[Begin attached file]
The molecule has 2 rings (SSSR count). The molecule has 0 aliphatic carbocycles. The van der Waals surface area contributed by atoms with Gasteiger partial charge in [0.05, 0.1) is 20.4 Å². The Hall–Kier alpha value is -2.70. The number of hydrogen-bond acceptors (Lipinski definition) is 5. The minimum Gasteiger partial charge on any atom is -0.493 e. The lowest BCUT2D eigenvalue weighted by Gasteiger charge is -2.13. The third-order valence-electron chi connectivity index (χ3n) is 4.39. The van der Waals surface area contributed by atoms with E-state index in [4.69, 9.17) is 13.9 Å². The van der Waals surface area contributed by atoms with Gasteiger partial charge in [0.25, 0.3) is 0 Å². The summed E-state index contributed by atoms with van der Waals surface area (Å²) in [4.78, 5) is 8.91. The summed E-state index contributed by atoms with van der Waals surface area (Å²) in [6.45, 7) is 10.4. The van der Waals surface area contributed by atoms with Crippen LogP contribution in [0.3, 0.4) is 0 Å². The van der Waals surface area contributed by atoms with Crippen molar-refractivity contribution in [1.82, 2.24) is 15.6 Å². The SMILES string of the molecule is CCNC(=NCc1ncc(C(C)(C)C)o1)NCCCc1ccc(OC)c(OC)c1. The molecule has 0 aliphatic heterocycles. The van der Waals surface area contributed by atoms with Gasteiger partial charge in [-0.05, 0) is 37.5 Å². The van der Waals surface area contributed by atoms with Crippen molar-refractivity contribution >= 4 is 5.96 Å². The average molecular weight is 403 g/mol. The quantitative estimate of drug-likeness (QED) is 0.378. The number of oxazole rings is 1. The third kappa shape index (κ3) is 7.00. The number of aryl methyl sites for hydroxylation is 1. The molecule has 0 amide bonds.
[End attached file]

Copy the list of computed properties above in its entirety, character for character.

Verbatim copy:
The molecule has 2 rings (SSSR count). The molecule has 0 aliphatic carbocycles. The van der Waals surface area contributed by atoms with Gasteiger partial charge in [0.05, 0.1) is 20.4 Å². The Hall–Kier alpha value is -2.70. The number of hydrogen-bond acceptors (Lipinski definition) is 5. The minimum Gasteiger partial charge on any atom is -0.493 e. The lowest BCUT2D eigenvalue weighted by Gasteiger charge is -2.13. The third-order valence-electron chi connectivity index (χ3n) is 4.39. The van der Waals surface area contributed by atoms with E-state index in [4.69, 9.17) is 13.9 Å². The van der Waals surface area contributed by atoms with Gasteiger partial charge in [0.25, 0.3) is 0 Å². The summed E-state index contributed by atoms with van der Waals surface area (Å²) in [4.78, 5) is 8.91. The summed E-state index contributed by atoms with van der Waals surface area (Å²) in [6.45, 7) is 10.4. The van der Waals surface area contributed by atoms with Crippen LogP contribution in [0.3, 0.4) is 0 Å². The van der Waals surface area contributed by atoms with Crippen molar-refractivity contribution in [1.82, 2.24) is 15.6 Å². The SMILES string of the molecule is CCNC(=NCc1ncc(C(C)(C)C)o1)NCCCc1ccc(OC)c(OC)c1. The molecule has 0 aliphatic heterocycles. The van der Waals surface area contributed by atoms with Gasteiger partial charge in [-0.05, 0) is 37.5 Å². The van der Waals surface area contributed by atoms with Crippen molar-refractivity contribution >= 4 is 5.96 Å². The average molecular weight is 403 g/mol. The quantitative estimate of drug-likeness (QED) is 0.378. The number of oxazole rings is 1. The third kappa shape index (κ3) is 7.00. The number of aryl methyl sites for hydroxylation is 1. The molecule has 0 amide bonds.